I don't think that's the case at all. Rather, there are only a handful of societies which do not exist within a nation, if any. But habitation within a nation's borders does not flatten the social aspect -- to wit, there are a plurality of societies existing within nearly every nation. T.S. Eliot is, again, helpful in this regard. He marks three general levels of culture: individual culture, the culture of the group or society, and the culture of the whole society, of which the individual and group are subsidiaries. Nearly every society, even the conglomerate society of the nation, may said to be contained (more or less) by the whole society of the world, in as much as intercommunication permeates that whole society.

I think that today's nations are anything but stable. There is a tornado of activity of forming and reforming nations since the beginning of the 19th Century.

That doesn't contradict my viewpoint at all, and given that agreement, I find it curious that you'd think a centralized world government of any permanence would be likely to emerge from such a tornado of activity.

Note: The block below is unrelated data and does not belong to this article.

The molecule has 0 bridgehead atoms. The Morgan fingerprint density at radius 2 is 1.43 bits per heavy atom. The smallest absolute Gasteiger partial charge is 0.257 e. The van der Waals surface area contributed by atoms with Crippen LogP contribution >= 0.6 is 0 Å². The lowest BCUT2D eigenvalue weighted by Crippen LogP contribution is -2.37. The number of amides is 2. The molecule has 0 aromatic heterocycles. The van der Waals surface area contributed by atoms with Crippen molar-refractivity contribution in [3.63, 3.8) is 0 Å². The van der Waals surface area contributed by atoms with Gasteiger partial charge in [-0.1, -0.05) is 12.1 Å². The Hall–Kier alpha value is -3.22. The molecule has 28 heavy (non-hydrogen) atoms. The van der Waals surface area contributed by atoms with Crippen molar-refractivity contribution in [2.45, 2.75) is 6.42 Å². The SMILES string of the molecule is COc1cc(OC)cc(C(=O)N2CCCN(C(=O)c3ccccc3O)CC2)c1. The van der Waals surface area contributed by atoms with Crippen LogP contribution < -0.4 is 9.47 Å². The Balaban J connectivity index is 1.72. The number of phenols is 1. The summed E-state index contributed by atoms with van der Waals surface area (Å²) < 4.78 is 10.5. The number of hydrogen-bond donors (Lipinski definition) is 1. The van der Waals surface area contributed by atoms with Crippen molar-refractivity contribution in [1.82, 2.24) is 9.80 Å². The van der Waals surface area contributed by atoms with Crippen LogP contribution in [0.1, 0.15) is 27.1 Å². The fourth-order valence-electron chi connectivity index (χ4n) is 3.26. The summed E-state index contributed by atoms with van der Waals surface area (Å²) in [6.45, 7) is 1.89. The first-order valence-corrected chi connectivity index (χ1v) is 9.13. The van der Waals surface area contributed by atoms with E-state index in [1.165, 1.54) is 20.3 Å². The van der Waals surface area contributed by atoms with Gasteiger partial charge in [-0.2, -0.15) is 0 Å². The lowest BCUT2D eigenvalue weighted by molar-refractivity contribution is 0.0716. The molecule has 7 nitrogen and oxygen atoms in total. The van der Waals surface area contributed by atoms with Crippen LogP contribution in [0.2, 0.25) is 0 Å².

Surely we "conquered" the Soviet Union, even though the tools of conquest were economic, cultural, technological and intellectual, rather than overt militarism.

I shouldn't think so. It seems more apt to me to say that the Soviet Union was an empire that collapsed under its own structural instability, as is apt to happen within any large state body.

It is quite amusing that the most engaged discussion on the current book is being carried on by two people who have not even begun to read it!!

Quite likely because we don't feel constrained by the subject matter, since we're not really talking about it. But, until someone runs us out of this thread...

Nevertheless, if we are to have any conversation of interest and speculation, we must start from this false, and shaky, platform.

Well, I think it would be a worthwhile exercise to at least attempt to construct an alternate and equally valid viewpoint. The question it might be worthwhile to ask -- and this is, perhaps, a subject deserving its own thread -- "How can we describe or define historical progress in such a way as to avoid the criticism that our answer is merely a justification of our own ideology?"

Plato has a whole discourse on this issue, I believe.

Which do you have in mind? I've read somewhere around half of all the extant dialogues, and I'd be interested to look up the passage, either to understand your interpretation if it's one I've read, or to start a new one altogether.

In my lexicon universal uniformity smacks of totalitarianism, and examples like China's regression technologically, or the Soviet Union's economic stalemate, demonstrate why that choice fails to utilize the creativity and adaptability of our species.